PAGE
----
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She is at a crossroads, both personally and professionally.  Her focus is on healing and with that a strong urge to self reflect via self-portraiture may be the next leg in her journey.  She’d added a mini self-portrait to the lower corner of one of these paintings then wiped it out, as if to say she wasn’t quite ready for that leap…yet.

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I trust that Kara will visualize the success she deserves with any step she takes on her path to get there.  She is a beautiful person both inside and out.  I love the trailblazing spirit that guides her choices – such an incredibly talented artist and a wonderful role model for both her own children and her students. ❤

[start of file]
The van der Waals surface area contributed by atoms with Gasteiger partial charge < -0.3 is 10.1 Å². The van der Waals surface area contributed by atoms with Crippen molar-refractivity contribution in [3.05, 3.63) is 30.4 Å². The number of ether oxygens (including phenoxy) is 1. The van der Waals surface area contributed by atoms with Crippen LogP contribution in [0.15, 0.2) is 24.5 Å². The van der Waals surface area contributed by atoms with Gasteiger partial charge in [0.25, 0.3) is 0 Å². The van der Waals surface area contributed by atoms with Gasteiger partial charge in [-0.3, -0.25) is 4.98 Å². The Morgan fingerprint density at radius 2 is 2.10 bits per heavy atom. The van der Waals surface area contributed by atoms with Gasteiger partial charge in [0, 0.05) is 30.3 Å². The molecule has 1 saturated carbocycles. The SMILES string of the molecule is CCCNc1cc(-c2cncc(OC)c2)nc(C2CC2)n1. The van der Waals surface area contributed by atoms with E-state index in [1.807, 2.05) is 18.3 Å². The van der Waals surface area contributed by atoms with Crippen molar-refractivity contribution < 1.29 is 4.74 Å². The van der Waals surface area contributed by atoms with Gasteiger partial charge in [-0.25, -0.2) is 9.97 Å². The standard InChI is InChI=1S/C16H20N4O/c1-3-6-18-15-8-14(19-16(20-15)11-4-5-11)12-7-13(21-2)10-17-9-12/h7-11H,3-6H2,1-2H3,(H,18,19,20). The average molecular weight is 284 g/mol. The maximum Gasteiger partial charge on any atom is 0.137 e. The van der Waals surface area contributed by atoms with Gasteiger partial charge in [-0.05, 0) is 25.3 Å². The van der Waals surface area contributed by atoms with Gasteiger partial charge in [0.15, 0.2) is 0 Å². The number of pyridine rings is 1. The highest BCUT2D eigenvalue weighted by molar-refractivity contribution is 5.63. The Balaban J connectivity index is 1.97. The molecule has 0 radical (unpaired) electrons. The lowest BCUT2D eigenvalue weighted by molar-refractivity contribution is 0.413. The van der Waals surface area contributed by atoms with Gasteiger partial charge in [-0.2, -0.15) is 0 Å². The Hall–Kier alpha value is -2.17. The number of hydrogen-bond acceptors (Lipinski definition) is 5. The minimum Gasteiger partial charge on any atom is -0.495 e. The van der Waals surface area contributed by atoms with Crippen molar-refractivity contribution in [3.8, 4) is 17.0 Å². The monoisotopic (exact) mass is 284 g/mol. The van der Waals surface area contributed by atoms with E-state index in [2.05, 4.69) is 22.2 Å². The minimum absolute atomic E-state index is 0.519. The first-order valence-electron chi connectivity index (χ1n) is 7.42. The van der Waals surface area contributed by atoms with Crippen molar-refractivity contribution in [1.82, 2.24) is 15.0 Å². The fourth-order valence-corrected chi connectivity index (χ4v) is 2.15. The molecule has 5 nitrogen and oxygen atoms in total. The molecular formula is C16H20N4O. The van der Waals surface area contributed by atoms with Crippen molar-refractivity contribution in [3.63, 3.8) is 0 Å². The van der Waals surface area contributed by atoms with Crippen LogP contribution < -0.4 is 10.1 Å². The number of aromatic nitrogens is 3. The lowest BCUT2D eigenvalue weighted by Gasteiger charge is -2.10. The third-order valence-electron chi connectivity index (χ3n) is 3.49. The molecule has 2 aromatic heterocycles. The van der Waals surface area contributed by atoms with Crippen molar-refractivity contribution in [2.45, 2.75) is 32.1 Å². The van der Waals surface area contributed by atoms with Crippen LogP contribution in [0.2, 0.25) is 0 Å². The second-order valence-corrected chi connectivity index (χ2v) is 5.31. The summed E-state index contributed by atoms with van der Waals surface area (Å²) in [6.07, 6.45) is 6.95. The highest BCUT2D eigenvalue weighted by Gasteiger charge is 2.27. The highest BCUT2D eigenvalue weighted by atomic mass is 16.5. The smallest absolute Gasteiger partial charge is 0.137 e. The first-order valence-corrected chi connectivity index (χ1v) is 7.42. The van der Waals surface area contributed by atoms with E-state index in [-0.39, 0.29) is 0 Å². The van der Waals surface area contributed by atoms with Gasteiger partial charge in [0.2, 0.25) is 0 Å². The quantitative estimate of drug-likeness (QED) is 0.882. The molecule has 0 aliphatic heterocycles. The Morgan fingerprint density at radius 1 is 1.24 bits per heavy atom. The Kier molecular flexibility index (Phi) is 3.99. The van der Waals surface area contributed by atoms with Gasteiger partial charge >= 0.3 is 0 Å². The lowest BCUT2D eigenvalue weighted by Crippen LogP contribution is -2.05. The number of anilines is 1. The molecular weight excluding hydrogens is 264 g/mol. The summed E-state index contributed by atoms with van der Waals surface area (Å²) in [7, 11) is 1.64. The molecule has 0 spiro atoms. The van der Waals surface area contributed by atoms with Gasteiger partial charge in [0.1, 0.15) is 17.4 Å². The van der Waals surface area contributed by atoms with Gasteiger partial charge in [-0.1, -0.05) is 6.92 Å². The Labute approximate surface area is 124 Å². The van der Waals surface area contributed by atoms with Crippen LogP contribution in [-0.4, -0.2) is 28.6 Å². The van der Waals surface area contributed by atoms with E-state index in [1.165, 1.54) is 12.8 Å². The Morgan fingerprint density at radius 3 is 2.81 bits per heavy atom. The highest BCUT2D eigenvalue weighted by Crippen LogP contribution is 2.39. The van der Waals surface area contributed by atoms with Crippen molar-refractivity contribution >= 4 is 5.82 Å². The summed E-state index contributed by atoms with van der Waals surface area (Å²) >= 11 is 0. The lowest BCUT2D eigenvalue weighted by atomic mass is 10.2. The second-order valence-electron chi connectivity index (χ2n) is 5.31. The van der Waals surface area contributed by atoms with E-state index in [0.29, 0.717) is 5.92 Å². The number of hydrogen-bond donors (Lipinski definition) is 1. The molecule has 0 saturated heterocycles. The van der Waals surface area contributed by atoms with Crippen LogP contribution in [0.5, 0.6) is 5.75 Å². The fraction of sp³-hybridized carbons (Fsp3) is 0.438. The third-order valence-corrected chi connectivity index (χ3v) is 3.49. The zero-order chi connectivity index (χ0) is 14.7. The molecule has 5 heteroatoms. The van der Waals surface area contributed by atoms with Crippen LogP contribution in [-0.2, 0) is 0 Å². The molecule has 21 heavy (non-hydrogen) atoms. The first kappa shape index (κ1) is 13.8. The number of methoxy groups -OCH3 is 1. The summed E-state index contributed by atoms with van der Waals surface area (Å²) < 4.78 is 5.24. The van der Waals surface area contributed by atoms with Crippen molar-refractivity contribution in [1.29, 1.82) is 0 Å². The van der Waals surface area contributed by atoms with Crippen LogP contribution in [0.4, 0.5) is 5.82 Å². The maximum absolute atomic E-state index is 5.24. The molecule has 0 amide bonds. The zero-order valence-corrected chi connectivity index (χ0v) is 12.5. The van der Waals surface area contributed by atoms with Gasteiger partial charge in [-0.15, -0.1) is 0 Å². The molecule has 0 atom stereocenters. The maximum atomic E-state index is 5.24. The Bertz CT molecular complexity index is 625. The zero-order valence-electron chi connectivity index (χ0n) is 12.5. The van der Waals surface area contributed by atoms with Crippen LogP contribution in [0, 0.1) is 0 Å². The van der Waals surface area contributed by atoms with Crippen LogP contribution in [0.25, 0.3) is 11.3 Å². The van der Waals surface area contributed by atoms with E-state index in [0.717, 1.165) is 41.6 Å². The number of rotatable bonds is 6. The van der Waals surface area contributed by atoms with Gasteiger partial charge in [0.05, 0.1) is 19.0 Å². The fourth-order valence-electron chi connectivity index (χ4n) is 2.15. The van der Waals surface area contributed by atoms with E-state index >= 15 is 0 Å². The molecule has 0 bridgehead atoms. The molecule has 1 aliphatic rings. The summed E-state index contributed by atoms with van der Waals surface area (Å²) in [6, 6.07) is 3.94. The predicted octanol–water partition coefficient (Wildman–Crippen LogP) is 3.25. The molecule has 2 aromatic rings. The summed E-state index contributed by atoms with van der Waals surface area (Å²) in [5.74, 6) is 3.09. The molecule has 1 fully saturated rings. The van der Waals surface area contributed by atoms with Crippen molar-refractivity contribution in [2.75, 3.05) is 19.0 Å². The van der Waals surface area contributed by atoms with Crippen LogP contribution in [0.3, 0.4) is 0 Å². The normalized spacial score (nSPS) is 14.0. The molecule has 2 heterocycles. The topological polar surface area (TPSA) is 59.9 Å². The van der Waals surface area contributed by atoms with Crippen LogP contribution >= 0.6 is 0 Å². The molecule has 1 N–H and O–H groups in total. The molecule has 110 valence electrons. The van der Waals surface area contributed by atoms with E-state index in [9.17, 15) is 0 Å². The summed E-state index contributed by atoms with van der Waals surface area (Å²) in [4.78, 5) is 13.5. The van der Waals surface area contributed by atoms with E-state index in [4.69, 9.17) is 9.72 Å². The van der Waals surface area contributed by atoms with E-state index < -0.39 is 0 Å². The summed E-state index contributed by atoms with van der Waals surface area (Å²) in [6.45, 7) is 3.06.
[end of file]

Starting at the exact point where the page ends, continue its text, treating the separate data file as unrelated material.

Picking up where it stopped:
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Kara Daviau’s art studio is located at the Delavan Center (Studio 249), 509 W. Fayette Street, Syracuse, New York.  For more information about this work and more, contact her at KLDAV@HOTMAIL.COM.